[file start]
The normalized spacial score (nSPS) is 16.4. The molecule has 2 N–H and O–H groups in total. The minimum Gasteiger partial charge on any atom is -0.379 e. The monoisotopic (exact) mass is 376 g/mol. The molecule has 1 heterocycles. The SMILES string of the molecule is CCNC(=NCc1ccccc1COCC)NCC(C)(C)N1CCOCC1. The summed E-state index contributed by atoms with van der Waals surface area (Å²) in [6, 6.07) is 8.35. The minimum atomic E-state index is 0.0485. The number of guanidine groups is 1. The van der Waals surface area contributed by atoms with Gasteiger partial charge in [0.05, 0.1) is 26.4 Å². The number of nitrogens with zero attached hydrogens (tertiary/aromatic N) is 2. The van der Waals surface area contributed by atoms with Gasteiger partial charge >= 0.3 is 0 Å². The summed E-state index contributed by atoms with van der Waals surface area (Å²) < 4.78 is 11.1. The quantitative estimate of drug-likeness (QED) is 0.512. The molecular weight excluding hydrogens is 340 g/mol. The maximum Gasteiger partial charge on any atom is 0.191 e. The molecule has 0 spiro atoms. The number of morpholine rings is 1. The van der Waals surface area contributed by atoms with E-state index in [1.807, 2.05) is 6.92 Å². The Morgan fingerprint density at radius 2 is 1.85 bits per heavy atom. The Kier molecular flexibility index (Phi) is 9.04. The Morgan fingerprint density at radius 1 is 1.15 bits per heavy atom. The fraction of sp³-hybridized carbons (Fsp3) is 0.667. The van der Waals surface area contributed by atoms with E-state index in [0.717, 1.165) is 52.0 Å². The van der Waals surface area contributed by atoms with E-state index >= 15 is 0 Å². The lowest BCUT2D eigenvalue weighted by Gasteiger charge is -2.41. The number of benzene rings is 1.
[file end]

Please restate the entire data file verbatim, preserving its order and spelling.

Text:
The normalized spacial score (nSPS) is 16.4. The molecule has 2 N–H and O–H groups in total. The minimum Gasteiger partial charge on any atom is -0.379 e. The monoisotopic (exact) mass is 376 g/mol. The molecule has 1 heterocycles. The SMILES string of the molecule is CCNC(=NCc1ccccc1COCC)NCC(C)(C)N1CCOCC1. The summed E-state index contributed by atoms with van der Waals surface area (Å²) in [6, 6.07) is 8.35. The minimum atomic E-state index is 0.0485. The number of guanidine groups is 1. The van der Waals surface area contributed by atoms with Gasteiger partial charge in [0.05, 0.1) is 26.4 Å². The number of nitrogens with zero attached hydrogens (tertiary/aromatic N) is 2. The van der Waals surface area contributed by atoms with Gasteiger partial charge >= 0.3 is 0 Å². The summed E-state index contributed by atoms with van der Waals surface area (Å²) < 4.78 is 11.1. The quantitative estimate of drug-likeness (QED) is 0.512. The molecular weight excluding hydrogens is 340 g/mol. The maximum Gasteiger partial charge on any atom is 0.191 e. The molecule has 0 spiro atoms. The number of morpholine rings is 1. The van der Waals surface area contributed by atoms with E-state index in [1.807, 2.05) is 6.92 Å². The Morgan fingerprint density at radius 2 is 1.85 bits per heavy atom. The Kier molecular flexibility index (Phi) is 9.04. The Morgan fingerprint density at radius 1 is 1.15 bits per heavy atom. The fraction of sp³-hybridized carbons (Fsp3) is 0.667. The van der Waals surface area contributed by atoms with E-state index in [0.717, 1.165) is 52.0 Å². The van der Waals surface area contributed by atoms with E-state index >= 15 is 0 Å². The lowest BCUT2D eigenvalue weighted by Gasteiger charge is -2.41. The number of benzene rings is 1.